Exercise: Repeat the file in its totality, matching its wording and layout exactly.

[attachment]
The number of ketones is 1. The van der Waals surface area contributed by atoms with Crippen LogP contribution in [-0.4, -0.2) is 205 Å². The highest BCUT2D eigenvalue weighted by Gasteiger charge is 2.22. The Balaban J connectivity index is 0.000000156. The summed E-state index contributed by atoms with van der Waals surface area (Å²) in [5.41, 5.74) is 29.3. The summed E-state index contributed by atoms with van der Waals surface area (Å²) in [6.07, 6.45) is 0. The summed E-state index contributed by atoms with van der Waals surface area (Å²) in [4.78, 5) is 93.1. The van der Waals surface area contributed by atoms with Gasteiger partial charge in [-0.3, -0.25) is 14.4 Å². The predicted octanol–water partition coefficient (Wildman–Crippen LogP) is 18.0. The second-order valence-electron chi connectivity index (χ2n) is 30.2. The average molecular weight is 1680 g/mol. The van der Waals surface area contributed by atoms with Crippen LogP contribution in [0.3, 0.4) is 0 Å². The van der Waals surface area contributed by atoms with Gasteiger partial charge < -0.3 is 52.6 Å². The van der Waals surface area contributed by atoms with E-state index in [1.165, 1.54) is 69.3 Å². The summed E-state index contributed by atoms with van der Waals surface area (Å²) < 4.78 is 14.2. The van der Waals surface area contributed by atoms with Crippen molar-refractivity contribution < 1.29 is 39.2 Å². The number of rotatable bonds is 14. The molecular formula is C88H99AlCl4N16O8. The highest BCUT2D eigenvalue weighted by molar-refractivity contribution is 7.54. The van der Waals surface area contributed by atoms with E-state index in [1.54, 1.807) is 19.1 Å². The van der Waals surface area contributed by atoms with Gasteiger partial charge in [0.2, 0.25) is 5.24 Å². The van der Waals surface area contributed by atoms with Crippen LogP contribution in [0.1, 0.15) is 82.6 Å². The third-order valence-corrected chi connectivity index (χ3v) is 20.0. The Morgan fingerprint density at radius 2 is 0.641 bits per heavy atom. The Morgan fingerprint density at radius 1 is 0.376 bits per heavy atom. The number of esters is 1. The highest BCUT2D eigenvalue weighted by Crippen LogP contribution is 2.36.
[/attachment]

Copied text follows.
The number of ketones is 1. The van der Waals surface area contributed by atoms with Crippen LogP contribution in [-0.4, -0.2) is 205 Å². The highest BCUT2D eigenvalue weighted by Gasteiger charge is 2.22. The Balaban J connectivity index is 0.000000156. The summed E-state index contributed by atoms with van der Waals surface area (Å²) in [5.41, 5.74) is 29.3. The summed E-state index contributed by atoms with van der Waals surface area (Å²) in [6.07, 6.45) is 0. The summed E-state index contributed by atoms with van der Waals surface area (Å²) in [4.78, 5) is 93.1. The van der Waals surface area contributed by atoms with Gasteiger partial charge in [-0.3, -0.25) is 14.4 Å². The predicted octanol–water partition coefficient (Wildman–Crippen LogP) is 18.0. The second-order valence-electron chi connectivity index (χ2n) is 30.2. The average molecular weight is 1680 g/mol. The van der Waals surface area contributed by atoms with Crippen LogP contribution in [0.3, 0.4) is 0 Å². The van der Waals surface area contributed by atoms with Gasteiger partial charge < -0.3 is 52.6 Å². The van der Waals surface area contributed by atoms with E-state index in [1.165, 1.54) is 69.3 Å². The summed E-state index contributed by atoms with van der Waals surface area (Å²) < 4.78 is 14.2. The van der Waals surface area contributed by atoms with Crippen molar-refractivity contribution < 1.29 is 39.2 Å². The number of rotatable bonds is 14. The molecular formula is C88H99AlCl4N16O8. The highest BCUT2D eigenvalue weighted by molar-refractivity contribution is 7.54. The van der Waals surface area contributed by atoms with E-state index in [1.54, 1.807) is 19.1 Å². The van der Waals surface area contributed by atoms with Gasteiger partial charge in [0.2, 0.25) is 5.24 Å². The van der Waals surface area contributed by atoms with Crippen LogP contribution in [0.1, 0.15) is 82.6 Å². The third-order valence-corrected chi connectivity index (χ3v) is 20.0. The Morgan fingerprint density at radius 2 is 0.641 bits per heavy atom. The Morgan fingerprint density at radius 1 is 0.376 bits per heavy atom. The number of esters is 1. The highest BCUT2D eigenvalue weighted by Crippen LogP contribution is 2.36.